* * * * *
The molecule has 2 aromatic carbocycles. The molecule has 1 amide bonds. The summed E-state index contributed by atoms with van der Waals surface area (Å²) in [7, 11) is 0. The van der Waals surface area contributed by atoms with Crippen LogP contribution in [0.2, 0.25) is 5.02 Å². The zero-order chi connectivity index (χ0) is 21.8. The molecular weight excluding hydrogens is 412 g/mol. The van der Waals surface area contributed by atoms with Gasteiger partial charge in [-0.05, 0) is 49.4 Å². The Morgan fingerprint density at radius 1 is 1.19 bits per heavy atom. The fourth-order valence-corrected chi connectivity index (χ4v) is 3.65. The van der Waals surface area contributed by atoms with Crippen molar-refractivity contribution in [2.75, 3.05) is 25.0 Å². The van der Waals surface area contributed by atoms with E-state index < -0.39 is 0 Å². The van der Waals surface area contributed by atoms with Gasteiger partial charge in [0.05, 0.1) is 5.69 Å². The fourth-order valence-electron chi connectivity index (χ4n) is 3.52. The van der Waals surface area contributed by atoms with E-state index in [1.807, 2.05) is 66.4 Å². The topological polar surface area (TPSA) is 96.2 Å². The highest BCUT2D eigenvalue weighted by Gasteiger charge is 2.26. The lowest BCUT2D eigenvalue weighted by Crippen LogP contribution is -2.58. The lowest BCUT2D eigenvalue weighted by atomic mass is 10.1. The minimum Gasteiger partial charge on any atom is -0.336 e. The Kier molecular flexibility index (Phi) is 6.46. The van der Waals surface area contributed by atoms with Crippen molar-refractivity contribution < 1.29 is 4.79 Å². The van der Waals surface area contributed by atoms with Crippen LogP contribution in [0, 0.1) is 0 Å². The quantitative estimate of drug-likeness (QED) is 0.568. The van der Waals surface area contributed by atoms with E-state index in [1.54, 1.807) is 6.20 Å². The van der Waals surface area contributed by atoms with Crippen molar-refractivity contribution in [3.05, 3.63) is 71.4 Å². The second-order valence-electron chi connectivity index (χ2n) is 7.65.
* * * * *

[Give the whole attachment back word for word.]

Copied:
The molecule has 2 aromatic carbocycles. The molecule has 1 amide bonds. The summed E-state index contributed by atoms with van der Waals surface area (Å²) in [7, 11) is 0. The van der Waals surface area contributed by atoms with Crippen LogP contribution in [0.2, 0.25) is 5.02 Å². The zero-order chi connectivity index (χ0) is 21.8. The molecular weight excluding hydrogens is 412 g/mol. The van der Waals surface area contributed by atoms with Gasteiger partial charge in [-0.05, 0) is 49.4 Å². The Morgan fingerprint density at radius 1 is 1.19 bits per heavy atom. The fourth-order valence-corrected chi connectivity index (χ4v) is 3.65. The van der Waals surface area contributed by atoms with Crippen molar-refractivity contribution in [2.75, 3.05) is 25.0 Å². The van der Waals surface area contributed by atoms with E-state index < -0.39 is 0 Å². The van der Waals surface area contributed by atoms with Gasteiger partial charge in [0.05, 0.1) is 5.69 Å². The fourth-order valence-electron chi connectivity index (χ4n) is 3.52. The van der Waals surface area contributed by atoms with E-state index in [1.807, 2.05) is 66.4 Å². The topological polar surface area (TPSA) is 96.2 Å². The highest BCUT2D eigenvalue weighted by Gasteiger charge is 2.26. The lowest BCUT2D eigenvalue weighted by Crippen LogP contribution is -2.58. The lowest BCUT2D eigenvalue weighted by atomic mass is 10.1. The minimum Gasteiger partial charge on any atom is -0.336 e. The Kier molecular flexibility index (Phi) is 6.46. The van der Waals surface area contributed by atoms with Crippen molar-refractivity contribution < 1.29 is 4.79 Å². The van der Waals surface area contributed by atoms with Crippen LogP contribution in [0, 0.1) is 0 Å². The quantitative estimate of drug-likeness (QED) is 0.568. The van der Waals surface area contributed by atoms with E-state index in [1.54, 1.807) is 6.20 Å². The van der Waals surface area contributed by atoms with Crippen molar-refractivity contribution in [3.05, 3.63) is 71.4 Å². The second-order valence-electron chi connectivity index (χ2n) is 7.65.